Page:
How we understand investment risk

We understand risk as a question of probabilities, and we try to tilt the probability of a good return in our direction by taking particular steps. We consider the following three elements of risk to be key: awareness as to the limits of our own abilities and skills, avoiding the risk of permanent loss, and emphasising price.

If I had to name one occasion in which people most often lose money in investing, it is when they get into things they do not understand. I would say this is true for all types of investments and for all investors, regardless of their experience. We try to avoid this risk as much as possible by being very careful about where the boundaries are of what we (seemingly) understand and what we (almost certainly) do not understand. We then concentrate our investments only in areas that lie within this imagined circle of competence. Although we are gradually trying to expand our knowledge, we critically concede that there are many things that are still beyond our grasp. Our investing is based on exploiting the differences between the price and value of individual stocks. It is quite challenging to estimate with a reasonable degree of applicability the value of a company whose business we understand. It would then be quite absurd to think that it is possible to do so for companies that we do not understand. Keeping within the boundaries of our circle of competence is the most important element of risk management in our investing.

The second pillar of our risk management is to avoid the risk of permanent loss of capital. Or, better said, to minimise its probability. A permanent loss of capital is a situation in which an investor loses part (or even all) of invested capital on a particular investment without being able to recover it. We do not need to go far to find examples of permanent loss of capital. This spring there was a minor banking crisis in the US during which several banks failed. Two of the best known of these were Silicon Valley Bank and First Republic Bank. Both banks went into receivership and investors lost all their money. This capital is therefore gone forever, with no possibility of recovering it.

Permanent loss of capital is not the same as volatility. Share prices normally fluctuate. A difference of 40% between the highest and lowest price of a given share during the year is not unusual. For the long-term investor, however, volatility is not a source of risk. The source of risk is the permanent loss of capital. How do we try to avoid it? We know from experience that the most common causes of permanent loss of capital tend to be poor quality businesses, high levels of debt, and poor management actions. It is often the case, too, that these three causes occur together. Therefore, even with regard to companies we understand, we try to focus our investments primarily on those that have high returns on capital and strong free cash flow (a sign of quality), have minimal, often no debt, and have management that allocates capital efficiently and does not make big mistakes such as overpriced acquisitions or investments with low rates of return. Looking back over the past 15 years, I can find several instances of retrospectively very successful investments that we did not make because it would have required too much risk at the time of decision making. At the same time, however, we have not made a single one among the hundred or so investments that I could describe as a source of permanent loss of capital. We have set our risk limits quite low, and I think (altogether subjectively) that this is a good thing.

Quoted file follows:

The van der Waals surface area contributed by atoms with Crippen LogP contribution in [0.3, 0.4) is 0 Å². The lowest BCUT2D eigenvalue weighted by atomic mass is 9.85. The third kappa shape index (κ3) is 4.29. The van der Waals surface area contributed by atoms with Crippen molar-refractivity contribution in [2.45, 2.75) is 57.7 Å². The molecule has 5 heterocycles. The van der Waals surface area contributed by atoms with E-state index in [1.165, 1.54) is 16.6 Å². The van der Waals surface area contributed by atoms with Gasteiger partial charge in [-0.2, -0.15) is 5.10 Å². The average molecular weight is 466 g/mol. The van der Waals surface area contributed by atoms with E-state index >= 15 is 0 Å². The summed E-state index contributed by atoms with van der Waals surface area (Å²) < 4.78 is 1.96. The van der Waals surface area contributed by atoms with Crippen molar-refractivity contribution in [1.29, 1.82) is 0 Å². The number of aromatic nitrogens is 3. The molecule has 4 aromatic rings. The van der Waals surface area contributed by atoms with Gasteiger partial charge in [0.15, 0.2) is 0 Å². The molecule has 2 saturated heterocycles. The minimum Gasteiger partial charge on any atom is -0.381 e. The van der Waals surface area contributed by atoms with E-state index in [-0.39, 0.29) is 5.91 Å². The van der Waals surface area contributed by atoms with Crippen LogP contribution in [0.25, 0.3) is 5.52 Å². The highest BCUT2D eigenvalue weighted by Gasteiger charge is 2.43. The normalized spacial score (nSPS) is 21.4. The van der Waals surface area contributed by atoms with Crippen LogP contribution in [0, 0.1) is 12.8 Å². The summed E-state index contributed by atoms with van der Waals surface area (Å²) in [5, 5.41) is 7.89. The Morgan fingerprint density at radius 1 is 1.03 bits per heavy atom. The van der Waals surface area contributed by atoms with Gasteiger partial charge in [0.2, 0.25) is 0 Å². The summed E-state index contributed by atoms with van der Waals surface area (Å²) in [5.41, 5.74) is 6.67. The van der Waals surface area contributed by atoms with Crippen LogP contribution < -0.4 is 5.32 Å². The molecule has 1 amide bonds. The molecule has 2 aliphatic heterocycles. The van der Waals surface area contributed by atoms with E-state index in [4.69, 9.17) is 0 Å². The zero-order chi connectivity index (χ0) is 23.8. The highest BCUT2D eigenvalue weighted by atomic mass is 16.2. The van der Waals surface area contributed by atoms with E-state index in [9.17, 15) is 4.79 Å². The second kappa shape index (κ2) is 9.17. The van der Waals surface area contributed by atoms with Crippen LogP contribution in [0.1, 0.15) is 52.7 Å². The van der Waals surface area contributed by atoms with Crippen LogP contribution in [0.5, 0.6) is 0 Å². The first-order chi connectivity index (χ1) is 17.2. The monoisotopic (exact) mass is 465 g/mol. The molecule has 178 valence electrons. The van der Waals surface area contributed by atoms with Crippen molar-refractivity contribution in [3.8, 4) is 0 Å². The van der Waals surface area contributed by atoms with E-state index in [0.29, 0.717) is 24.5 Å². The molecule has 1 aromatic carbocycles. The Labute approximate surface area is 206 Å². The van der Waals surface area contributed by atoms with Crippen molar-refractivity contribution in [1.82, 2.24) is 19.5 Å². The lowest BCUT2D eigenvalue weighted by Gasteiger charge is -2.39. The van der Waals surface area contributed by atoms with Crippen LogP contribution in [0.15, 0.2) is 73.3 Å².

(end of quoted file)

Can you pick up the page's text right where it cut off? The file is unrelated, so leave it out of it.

The last essential element of risk management is the emphasis on good price. It is quite obvious that the same stock will present a different level of risk at prices of $20, $200 or $2,000 (or in other currencies). Indeed, price is always a key element of risk. For each investment, we try to ensure that the price of the shares we buy is significantly below their value. Risk management here consists of three parts. First, we only try to estimate value for those companies where we can do so with an acceptable degree of confidence. We avoid stocks where this cannot be done, as this would be pure speculation. Second, we try to make the actual value estimates conservatively and realistically. Thirdly, the margin of safety between price and value really has to be quite thick. In practice, it is this last condition that often ensures to a large extent that even if we make a mistake in our judgement about the value of a company and its development, the investment can still be profitable.